If you have a question or a comment about this photograph you may write to me at:
I sometimes post interesting questions in my FAQ, but I never disclose your full name or address.
Photographed 18 June 2018.
During the construction of the transcontinental railroad in the late 1860s,
the timber fell almost continuously in Pingree Park.
Named for the legendary tie-hack George Pingree
(who supposedly could cut a hundred ties a day),
the tree-covered valley about seventeen miles east of here supplied the
Union Pacific with much of its building material.
Overcutting decimated the forests,
and the site lay abandoned from the 1870s until 1912,
when the Agricultural College of Colorado
(later Colorado State University)
acquired the land.
The college, ironically,
transformed this overused resource into a model of wise environmental management.
Pingree Park became an outdoor classroom,
anchoring one of the nation's leading natural resource programs.
Colorado State produced so many U.S. Forest Service
and National Park employees that it was named
“the Ranger Factory”
— a training ground for latter-day George Pingrees
who build forests up rather than chopping them down.
The legendary George Pingree in 1859
— two years before enlisting in the U. S. Army at Central City.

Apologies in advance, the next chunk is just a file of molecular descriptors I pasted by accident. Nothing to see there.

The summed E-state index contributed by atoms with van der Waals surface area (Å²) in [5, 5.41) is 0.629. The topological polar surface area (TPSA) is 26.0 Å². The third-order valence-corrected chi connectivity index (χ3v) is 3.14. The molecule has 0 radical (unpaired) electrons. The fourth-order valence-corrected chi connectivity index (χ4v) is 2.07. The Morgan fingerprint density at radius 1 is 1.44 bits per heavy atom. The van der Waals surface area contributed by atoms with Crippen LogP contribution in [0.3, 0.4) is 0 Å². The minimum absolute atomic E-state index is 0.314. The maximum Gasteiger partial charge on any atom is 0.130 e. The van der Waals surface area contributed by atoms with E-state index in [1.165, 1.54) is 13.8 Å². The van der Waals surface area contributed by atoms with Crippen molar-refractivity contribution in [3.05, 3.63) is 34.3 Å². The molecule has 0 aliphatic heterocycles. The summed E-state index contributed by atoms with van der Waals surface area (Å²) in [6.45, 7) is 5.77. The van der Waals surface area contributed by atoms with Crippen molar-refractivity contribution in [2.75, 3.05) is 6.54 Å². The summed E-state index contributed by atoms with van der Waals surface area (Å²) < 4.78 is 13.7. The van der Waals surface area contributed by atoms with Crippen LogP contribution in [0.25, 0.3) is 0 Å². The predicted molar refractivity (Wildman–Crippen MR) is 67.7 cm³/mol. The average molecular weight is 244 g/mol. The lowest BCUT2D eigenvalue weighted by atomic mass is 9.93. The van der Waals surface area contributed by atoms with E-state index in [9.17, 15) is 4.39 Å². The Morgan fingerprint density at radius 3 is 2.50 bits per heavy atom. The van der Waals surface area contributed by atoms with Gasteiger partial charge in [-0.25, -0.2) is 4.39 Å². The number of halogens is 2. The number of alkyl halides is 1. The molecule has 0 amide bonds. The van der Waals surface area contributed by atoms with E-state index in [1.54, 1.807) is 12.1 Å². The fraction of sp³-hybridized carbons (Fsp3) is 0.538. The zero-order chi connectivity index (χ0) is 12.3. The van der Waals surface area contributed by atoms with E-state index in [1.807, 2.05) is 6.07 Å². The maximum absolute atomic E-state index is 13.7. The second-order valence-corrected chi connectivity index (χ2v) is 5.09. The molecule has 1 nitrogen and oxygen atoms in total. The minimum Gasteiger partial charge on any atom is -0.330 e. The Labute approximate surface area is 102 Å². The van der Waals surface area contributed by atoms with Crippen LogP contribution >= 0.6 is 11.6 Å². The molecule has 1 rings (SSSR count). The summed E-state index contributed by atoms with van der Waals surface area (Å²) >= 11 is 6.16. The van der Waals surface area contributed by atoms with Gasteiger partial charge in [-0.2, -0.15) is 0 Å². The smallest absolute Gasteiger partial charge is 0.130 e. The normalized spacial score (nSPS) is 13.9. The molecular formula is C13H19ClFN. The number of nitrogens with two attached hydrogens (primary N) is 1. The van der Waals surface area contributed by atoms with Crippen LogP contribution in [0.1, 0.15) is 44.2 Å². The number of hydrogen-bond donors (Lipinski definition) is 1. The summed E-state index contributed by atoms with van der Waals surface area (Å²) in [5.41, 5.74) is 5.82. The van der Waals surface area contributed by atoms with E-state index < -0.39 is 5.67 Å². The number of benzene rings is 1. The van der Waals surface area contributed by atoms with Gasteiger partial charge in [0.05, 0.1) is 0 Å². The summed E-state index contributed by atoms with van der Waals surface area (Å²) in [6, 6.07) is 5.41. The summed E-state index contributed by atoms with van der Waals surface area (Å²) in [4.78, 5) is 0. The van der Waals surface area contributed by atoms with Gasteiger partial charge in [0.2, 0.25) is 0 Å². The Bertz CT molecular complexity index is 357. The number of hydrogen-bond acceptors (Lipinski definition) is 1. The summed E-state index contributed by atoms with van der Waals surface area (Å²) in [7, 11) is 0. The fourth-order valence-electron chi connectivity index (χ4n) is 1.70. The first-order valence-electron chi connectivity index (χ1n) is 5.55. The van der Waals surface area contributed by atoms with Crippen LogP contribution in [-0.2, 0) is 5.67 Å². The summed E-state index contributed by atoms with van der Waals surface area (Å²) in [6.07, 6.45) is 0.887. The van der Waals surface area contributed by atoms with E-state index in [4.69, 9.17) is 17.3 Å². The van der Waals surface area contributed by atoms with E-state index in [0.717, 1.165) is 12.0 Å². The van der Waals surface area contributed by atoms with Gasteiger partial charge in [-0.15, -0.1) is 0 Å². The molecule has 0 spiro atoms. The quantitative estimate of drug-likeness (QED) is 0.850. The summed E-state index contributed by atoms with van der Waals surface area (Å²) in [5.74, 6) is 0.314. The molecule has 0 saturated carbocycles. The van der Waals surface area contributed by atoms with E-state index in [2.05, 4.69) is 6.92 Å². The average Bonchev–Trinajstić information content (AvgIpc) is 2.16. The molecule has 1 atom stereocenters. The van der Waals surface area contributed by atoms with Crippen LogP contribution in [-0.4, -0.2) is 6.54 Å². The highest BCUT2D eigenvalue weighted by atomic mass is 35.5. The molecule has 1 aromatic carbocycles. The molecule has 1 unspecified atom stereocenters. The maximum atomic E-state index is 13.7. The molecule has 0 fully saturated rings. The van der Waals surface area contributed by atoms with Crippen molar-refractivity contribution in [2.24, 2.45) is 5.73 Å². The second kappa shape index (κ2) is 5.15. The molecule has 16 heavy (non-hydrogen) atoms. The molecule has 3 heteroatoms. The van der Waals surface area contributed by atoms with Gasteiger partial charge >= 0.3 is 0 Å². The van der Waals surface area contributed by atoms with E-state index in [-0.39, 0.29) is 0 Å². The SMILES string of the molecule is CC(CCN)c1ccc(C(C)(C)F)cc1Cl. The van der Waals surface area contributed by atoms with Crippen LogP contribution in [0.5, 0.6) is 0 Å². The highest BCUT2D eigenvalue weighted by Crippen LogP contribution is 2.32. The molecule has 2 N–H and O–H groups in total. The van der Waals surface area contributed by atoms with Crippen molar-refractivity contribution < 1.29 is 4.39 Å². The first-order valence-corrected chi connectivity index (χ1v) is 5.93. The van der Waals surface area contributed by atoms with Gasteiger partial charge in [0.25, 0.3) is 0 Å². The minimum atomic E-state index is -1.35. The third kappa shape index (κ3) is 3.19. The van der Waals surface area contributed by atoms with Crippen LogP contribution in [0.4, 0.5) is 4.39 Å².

After the Sand Creek Massacre in 1864,
Pingree served a ten-day sentence at Fort Lyon
for scalping thirteen Indians.
He resented his sentence and never regretted his part in the massacre.
In October 1986, Congress passed the
National Wild and Scenic Rivers Act to protect the few unpolluted,
undeveloped rivers in the United States.
Since then, over 10,000 river miles have been protected,
including seventy-five miles of the Cache la Poudre
— the only Colorado river pristine enough to allow designation.
Grand Ditch construction camp, Hitchen's Gulch, 1942.
Begun in the early 1900s, the Grand Ditch was among the first transmountain diversion structures built in the state.
There are eight such structures carrying water from other river basins
to the Poudre River to supplement it during warm summer months.
Tie-hacks were paid to cents per tie,
and could usually cut thirty to forty a day.
Legend has it that George Pingree,
standing over six feet tall and weighing 225 pounds,
could cut one hundred a day.
Farmers have been tapping the Cache la Poudre for
irrigation since the early 1870s
— and Colorado's government has been regulating
the river almost as long.
Because water is so scarce in Colorado,
state legislators created a network of water districts in 1876
to ensure fair distribution among the various claimants.
Since then, the system
— based on the doctrine of prior appropriation,
which gives top priority to the oldest claims —
has governed water use throughout Colorado.
By the mid-twentieth century,
however, the nature of water regulation changed,
with irrigation needs balanced against environmental,
aesthetic, and recreational concerns.
In October 1986,
the federal government set aside seventy-five miles
of the Cache la Poudre as a Wild and Scenic River,
the only Colorado river so designated.
Location records that use this photograph:
Article records that use this photograph:
Other photos about Geography - Colorado or Cameron Pass.
Date and time this page was prepared:
10/12/2019 9:35:03 AM